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Auld Acquaintance

By David Bishop

NOTE: Brief Encounters was a regular feature in Doctor Who Magazine. Each installment featured one or more established Doctor Who characters in a short piece of fiction. David Bishop's submission appeared in DWM 169. This version is the original, longer piece with a title supplied by David (the DWM version is untitled).

‘Funny old thing, time.’

I turned, and found a strange little man standing beside me. He was dressed in sombre clothes and had a black umbrella hooked into his jacket top pocket. His voice had a hint of Scots about it but his slightly rotund shortish stature and a mischievous twinkle in his eye reminded me more of a leprechaun.

‘Sorry?’ I stammered, taken aback by the sudden appearance of this person by my side.

‘I was just commenting on what a funny old thing it is - time,’ he elaborated, hands jammed in his pants pockets. ‘Sometimes the years seem to rush by, and other times a glorious day can last until eternity.’

‘Quite,’ I ventured, uncertain of whether I really wanted a conversation with this puckish person. He was not a vagrant, nor did he seem at all dangerous but there was an uneasiness about him that hung like a great burden. Still, I had locked up the old observatory for the last time and there was no rush to get home. Why not?

‘Of course, today is a very special day in terms of time,’ I heard myself saying.

‘Yes, the end of a millennia!’ enthused the little man. He turned to me and his eyes were ablaze with a sudden passion. ‘A special moment, a time to be savoured!’

‘There were times when I thought we'd be lucky to see it.’

‘You're not so old yet!’ replied the rapscallion-faced man.

‘No, I meant wars and bombs and things. Life seems so much more dangerous than before, everything changing all the time. Even this observatory, which has marked the passing of time for so many decades and centuries, is being closed down. It makes me angry!’

‘I must confess, I got quite overexcited, shaking my walking stick for emphasis and found myself a little out of breath. But my new companion was patient and waited until I recovered before speaking again. A few heavy drops of moisture began to fall from the dusk sky.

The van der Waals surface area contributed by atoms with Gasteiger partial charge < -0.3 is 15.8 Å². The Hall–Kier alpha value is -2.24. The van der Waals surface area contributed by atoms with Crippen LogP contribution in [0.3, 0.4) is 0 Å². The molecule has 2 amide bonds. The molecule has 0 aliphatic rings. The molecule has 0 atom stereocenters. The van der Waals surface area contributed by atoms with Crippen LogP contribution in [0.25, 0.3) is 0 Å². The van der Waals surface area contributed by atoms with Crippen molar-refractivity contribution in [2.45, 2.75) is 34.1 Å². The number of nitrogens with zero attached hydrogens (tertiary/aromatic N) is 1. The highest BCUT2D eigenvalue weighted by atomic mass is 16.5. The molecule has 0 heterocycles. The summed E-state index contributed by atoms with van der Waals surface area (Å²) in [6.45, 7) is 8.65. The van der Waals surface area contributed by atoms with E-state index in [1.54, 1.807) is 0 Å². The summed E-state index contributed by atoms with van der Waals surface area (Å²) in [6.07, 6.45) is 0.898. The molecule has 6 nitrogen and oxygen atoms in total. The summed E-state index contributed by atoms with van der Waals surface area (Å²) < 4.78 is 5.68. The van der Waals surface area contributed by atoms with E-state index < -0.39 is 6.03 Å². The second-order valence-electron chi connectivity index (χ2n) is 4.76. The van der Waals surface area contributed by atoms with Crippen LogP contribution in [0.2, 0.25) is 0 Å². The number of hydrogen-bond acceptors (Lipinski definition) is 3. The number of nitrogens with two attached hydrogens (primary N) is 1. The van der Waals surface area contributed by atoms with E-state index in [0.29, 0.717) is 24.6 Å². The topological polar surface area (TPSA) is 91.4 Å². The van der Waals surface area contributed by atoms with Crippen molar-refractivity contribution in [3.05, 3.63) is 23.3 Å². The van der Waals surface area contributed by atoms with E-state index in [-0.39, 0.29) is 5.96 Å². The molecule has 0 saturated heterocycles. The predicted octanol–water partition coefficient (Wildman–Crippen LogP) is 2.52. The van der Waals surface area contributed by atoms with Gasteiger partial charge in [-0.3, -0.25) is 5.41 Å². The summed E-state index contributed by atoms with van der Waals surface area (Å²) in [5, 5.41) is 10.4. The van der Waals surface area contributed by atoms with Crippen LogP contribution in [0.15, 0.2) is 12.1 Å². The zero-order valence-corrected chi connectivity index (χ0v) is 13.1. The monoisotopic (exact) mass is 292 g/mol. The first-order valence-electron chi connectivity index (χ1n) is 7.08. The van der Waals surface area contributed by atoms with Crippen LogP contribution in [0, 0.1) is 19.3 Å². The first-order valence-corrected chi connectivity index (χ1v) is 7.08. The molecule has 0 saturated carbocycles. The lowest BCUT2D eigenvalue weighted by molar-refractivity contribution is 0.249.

‘It's starting to rain,’ he observed and opened his umbrella. ‘I'll walk down to Greenwich with you.’

We began walking slowly down the hill, taking our time, savouring the sights and smells of a mid-winter evening.

‘And what brings you to Greenwich at the end of this era?’ I asked the little man.

‘Several things. I wanted to visit an old friend but he was out when I called at his house. And my young friend Ace wanted a new pair of Doc Martens and London is the best place in the Universe to buy them, according to her. I decided to pass the time by visiting the home of time itself, the Prime Meridian.’

By now we were at the edge of the park and I turned to look back up the hill to the observatory, just visible through the trees.

‘They're closing it down, you know. I've been a research scientist there since 1965 and now they're closing it down!’ I could only shake my head in dismay.

Don't worry, the King will have it reopened within two years and your research grant is going to be doubled,’ confided the mysterious man. The shower had passed and he closed his umbrella. ‘Well, I must be getting on. Ace should have her boots by now and I promised her we'd see in the new millennia at Trafalgar Square.’

Something was nagging at me and I had to mention it. ‘You know, you seem awfully familiar - have I met you before?’

‘I think so - perhaps when you were a teacher. Goodbye.’ With a smile and a twinkle in his eye, he turned and walked away.

I watched him go then started for home myself. I racked my memory but still could not place a name to his face. There was just something about his manner, his bearing that awoke times of old. And how did he know what the King would do about the observatory? The coronation wasn't taking place until the summer. Oh well, time for tea.

I was home a few minutes later and went inside, taking off my overcoat and warming my hands at the open fire. From the sitting room my wife called out a greeting.

‘I met the strangest little man today. He seemed to know all sorts of things,’ I told her. ‘I know I've never met him before but I could swear I knew him.’

I described him to her and she said it sounded just like a friendly man who called earlier for me while I was out.

‘I've just remembered, he left a package,’ she said and went into the kitchen to fetch it.

I sat down in my favourite chair and breathed in the scent of a lovely roast chicken dinner. Moments later Barbara came back into the room with a long, flat rectangular box wrapped in paper festooned with the words ‘Many happy returns’.

‘Well, open it,’ she said impatiently. As I tussled with the paper, she mused aloud. ‘You know, I had the same feeling too - like I'd met him somehow before...’

I unravelled the mysteries of the wrapping and pulled off the lid of the box.

Inside was a large card emblazoned with the words ‘Happy New Year - The Doctor’ Underneath was a piece of coloured fabric that brought flooding back memories of times long past but not forgotten, of my first teaching job and of the strange circumstances that brought Barbara and I together.

It was a Coal Hill School tie.

This item appeared in TSV 21 (February 1991).

Index nodes: Fiction
Reprinted in: TSV: The Best of Issues 21-26